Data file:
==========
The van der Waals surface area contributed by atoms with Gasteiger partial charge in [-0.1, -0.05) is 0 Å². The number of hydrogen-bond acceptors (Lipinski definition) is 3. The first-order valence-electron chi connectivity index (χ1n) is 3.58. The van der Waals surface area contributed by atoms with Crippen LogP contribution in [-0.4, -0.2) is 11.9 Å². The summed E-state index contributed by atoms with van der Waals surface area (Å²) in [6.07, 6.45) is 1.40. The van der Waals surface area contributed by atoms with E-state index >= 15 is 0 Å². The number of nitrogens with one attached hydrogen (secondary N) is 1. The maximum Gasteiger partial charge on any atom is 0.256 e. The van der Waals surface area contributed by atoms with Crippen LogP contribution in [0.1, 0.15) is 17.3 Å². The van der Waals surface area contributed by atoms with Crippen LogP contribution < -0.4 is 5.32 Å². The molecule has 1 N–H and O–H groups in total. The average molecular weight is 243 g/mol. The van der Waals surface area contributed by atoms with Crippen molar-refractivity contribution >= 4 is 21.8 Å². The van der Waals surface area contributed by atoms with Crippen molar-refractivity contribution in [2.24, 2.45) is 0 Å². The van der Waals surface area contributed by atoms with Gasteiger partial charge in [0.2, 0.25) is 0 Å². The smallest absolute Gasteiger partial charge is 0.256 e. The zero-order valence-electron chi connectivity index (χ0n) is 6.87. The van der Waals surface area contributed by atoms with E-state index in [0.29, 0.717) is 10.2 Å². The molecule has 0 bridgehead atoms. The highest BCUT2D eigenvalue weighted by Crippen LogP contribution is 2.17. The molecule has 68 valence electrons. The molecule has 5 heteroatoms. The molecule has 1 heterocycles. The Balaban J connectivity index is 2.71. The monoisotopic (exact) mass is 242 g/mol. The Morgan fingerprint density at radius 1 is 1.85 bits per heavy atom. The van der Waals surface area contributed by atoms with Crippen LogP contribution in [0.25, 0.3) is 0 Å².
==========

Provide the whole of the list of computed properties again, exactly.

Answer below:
The van der Waals surface area contributed by atoms with Gasteiger partial charge in [-0.1, -0.05) is 0 Å². The number of hydrogen-bond acceptors (Lipinski definition) is 3. The first-order valence-electron chi connectivity index (χ1n) is 3.58. The van der Waals surface area contributed by atoms with Crippen LogP contribution in [-0.4, -0.2) is 11.9 Å². The summed E-state index contributed by atoms with van der Waals surface area (Å²) in [6.07, 6.45) is 1.40. The van der Waals surface area contributed by atoms with E-state index >= 15 is 0 Å². The number of nitrogens with one attached hydrogen (secondary N) is 1. The maximum Gasteiger partial charge on any atom is 0.256 e. The van der Waals surface area contributed by atoms with Crippen LogP contribution in [0.1, 0.15) is 17.3 Å². The van der Waals surface area contributed by atoms with Crippen LogP contribution < -0.4 is 5.32 Å². The molecule has 1 N–H and O–H groups in total. The average molecular weight is 243 g/mol. The van der Waals surface area contributed by atoms with Crippen molar-refractivity contribution >= 4 is 21.8 Å². The van der Waals surface area contributed by atoms with Crippen molar-refractivity contribution in [2.24, 2.45) is 0 Å². The van der Waals surface area contributed by atoms with Gasteiger partial charge in [0.2, 0.25) is 0 Å². The smallest absolute Gasteiger partial charge is 0.256 e. The zero-order valence-electron chi connectivity index (χ0n) is 6.87. The van der Waals surface area contributed by atoms with E-state index in [0.29, 0.717) is 10.2 Å². The molecule has 0 bridgehead atoms. The highest BCUT2D eigenvalue weighted by Crippen LogP contribution is 2.17. The molecule has 68 valence electrons. The molecule has 5 heteroatoms. The molecule has 1 heterocycles. The Balaban J connectivity index is 2.71. The monoisotopic (exact) mass is 242 g/mol. The Morgan fingerprint density at radius 1 is 1.85 bits per heavy atom. The van der Waals surface area contributed by atoms with Crippen LogP contribution in [0.25, 0.3) is 0 Å².